Inglourious Basterds (4K UHD Blu-ray Review)

While we bask in the continued greatness and experience of Once Upon A Time …In Hollywood, there’s plenty of work to be done on the home video catalog for Quentin Tarantino. We don’t have much at all of it on the 4K Ultra-HD Blu-ray format. We get a bit of a jump on it this month, as 2009’s Inglourious Basterds makes its way to the format. The film was considered somewhat of a big bounce back for Tarantino after Grindhouse failed to find more than a cult audience. It also introduced much of the world to the wonderful Christoph Waltz. It arrives in a combo pack and retains its bonus features while not adding anything new to the mix for this release. Nonetheless, getting a new 4K remaster of a Tarantino film from Sony is treat enough itself. You’ll be able to own it starting on October 12th and can pre-order yourself a copy by utilizing the paid Amazon Associates link that follows the review at the bottom of the page.


Brad Pitt takes no prisoners in Quentin Tarantino’s high-octane WWII revenge fantasy Inglourious Basterds. As war rages in Europe, a Nazi-scalping squad of American soldiers, known to their enemy as “The Basterds,” is on a daring mission to take down the leaders of the Third Reich. Bursting with “action, hair-trigger suspense and a machine-gun spray of killer dialogue” (Peter Travers, Rolling Stone), Inglourious Basterds is “another Tarantino masterpiece” (Jake Hamilton, CBS-TV)!

Inlgourious Basterds is a powerhouse of everything we know from Quentin Tarantino up until that point. It has all his sensibilities and panache of everything from Reservoir Dogs to Death Proof at that point. All the while exploring new territory, growing as a filmmaker and transcending his strengths in new forms. Every bit as fun as it is grandiose, the film is just an impressive piece altogether as well as individual pieces themselves. If one were to claim it as his best film, you’ll see no arguments here, as its clearly in the conversation for that in his filmography.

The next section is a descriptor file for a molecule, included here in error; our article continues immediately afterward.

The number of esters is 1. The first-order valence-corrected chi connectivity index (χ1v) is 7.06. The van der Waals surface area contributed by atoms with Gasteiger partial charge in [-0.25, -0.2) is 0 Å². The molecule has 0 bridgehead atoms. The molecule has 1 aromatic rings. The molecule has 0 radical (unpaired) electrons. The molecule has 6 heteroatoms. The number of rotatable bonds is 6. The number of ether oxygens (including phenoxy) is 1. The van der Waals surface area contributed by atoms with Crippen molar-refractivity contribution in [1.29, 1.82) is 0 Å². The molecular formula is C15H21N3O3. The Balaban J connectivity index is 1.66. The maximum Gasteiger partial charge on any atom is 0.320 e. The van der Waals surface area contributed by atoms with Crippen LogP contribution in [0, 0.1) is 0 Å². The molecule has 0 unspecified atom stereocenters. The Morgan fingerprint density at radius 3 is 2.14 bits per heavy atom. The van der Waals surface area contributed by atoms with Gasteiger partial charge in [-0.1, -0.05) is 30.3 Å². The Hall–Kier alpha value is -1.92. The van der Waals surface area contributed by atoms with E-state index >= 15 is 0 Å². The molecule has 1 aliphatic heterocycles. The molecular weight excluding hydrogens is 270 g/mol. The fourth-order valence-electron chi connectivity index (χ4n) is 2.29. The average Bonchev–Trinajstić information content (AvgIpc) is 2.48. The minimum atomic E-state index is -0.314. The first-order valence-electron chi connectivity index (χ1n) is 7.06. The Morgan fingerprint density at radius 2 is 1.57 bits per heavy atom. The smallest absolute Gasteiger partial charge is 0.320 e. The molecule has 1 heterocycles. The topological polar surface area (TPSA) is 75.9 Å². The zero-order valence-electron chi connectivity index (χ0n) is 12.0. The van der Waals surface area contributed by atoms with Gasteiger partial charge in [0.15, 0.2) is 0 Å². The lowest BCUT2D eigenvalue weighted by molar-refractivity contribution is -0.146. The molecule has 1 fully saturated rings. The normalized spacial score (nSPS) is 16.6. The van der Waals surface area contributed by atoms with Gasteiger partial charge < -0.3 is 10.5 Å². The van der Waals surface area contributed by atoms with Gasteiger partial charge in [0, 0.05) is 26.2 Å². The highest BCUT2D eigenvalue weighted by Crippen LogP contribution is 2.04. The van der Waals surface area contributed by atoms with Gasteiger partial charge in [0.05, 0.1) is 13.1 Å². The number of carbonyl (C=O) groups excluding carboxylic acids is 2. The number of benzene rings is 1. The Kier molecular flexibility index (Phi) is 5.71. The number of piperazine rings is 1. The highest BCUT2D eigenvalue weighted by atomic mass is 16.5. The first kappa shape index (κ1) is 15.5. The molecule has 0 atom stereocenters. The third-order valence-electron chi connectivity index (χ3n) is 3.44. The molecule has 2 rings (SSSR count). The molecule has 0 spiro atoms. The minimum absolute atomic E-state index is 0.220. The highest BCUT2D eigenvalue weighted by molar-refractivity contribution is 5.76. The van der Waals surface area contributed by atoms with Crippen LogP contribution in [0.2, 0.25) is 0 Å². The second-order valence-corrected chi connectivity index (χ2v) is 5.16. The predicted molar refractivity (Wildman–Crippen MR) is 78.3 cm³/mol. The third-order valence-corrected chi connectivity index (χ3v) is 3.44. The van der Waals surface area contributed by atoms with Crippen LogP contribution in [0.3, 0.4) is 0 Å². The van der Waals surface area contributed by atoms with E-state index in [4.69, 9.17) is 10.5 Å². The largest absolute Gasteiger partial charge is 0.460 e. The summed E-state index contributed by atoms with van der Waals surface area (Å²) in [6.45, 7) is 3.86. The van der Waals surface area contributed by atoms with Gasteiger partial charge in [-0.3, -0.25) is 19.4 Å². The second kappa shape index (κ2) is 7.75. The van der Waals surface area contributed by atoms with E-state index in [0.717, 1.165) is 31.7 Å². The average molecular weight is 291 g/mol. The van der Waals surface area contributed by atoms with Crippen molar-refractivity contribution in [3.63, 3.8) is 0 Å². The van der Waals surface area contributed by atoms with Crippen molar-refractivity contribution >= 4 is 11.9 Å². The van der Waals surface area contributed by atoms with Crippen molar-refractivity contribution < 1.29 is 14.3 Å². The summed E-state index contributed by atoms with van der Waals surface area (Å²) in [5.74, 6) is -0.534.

Said pieces are the vignettes that make up the film, leading up to the final “Chapter” being a culmination and conclusion of them all coming together. The film almost plays anthology-like, but then again, not quite. Each sequences winds up being its own short story revolving around the war and the Nazi occupation of France in the early 1940s. They tell their own little stories both on paper and in their visual cinematic execution. All of them are measures in and a masterclass of suspense. Suspense, mind you, through nothing but the art of conversation, the art of a look, the art of camerawork. What Tarantino is pulling off here is insanely impressive and a place he hasn’t yet wandered before. A real understanding of how to showcase what film can do as a medium that other forms of art are unable to accomplish. The opening sequence with Christoph Waltz’s Hans Landa shaking down a dairy farmer sheltering a Jewish family under his floorboards is nothing short of brilliant and something that should be marveled at, studied and taught.

What really cooks here is the strength of Quentin Tarantino’s dialogue. Prior to Inglourious Basterds, he was no stranger to being praised for his craft in verbiage and the characters who say them. But with this film, he’s almost proving what he can do is universal, not just local. Much of the film is subtitled from French or German spoken dialogue. And it works just as well, if not possibly stronger than if it were in English. In this film we really get to read and contextualize is conversational brilliance and potentially even really digest it on a more connected level. And funny enough, its likely how non-English speaking audiences had been taking in his entire career up to this point. Tarantino also finds an actor who really makes his dialogue sing, possibly like no other before, in Christoph Waltz, who has taken home 2 Academy Awards for characters in the director’s films.

While have a load of film snobbery stuff to drool over and admire, the film is still quite fun on its surface. In addition to the suspense, it has some great set design and features some good humor of both the traditional and dark variety. The film is also relentless in its depiction of revisionist history which makes for an eye popping climax. In a film library of consistently great and well loved films, Inglorious Basterds easily makes a case for being one of them that stands above the rest.


Disclaimer: Screen captures used in the review are taken from the standard Blu-ray disc, not the 4K UHD Blu-ray disc.

Encoding: HEVC / H.265

Resolution: 4K (2160p)

Aspect Ratio: 2.39:1

Layers: BD-100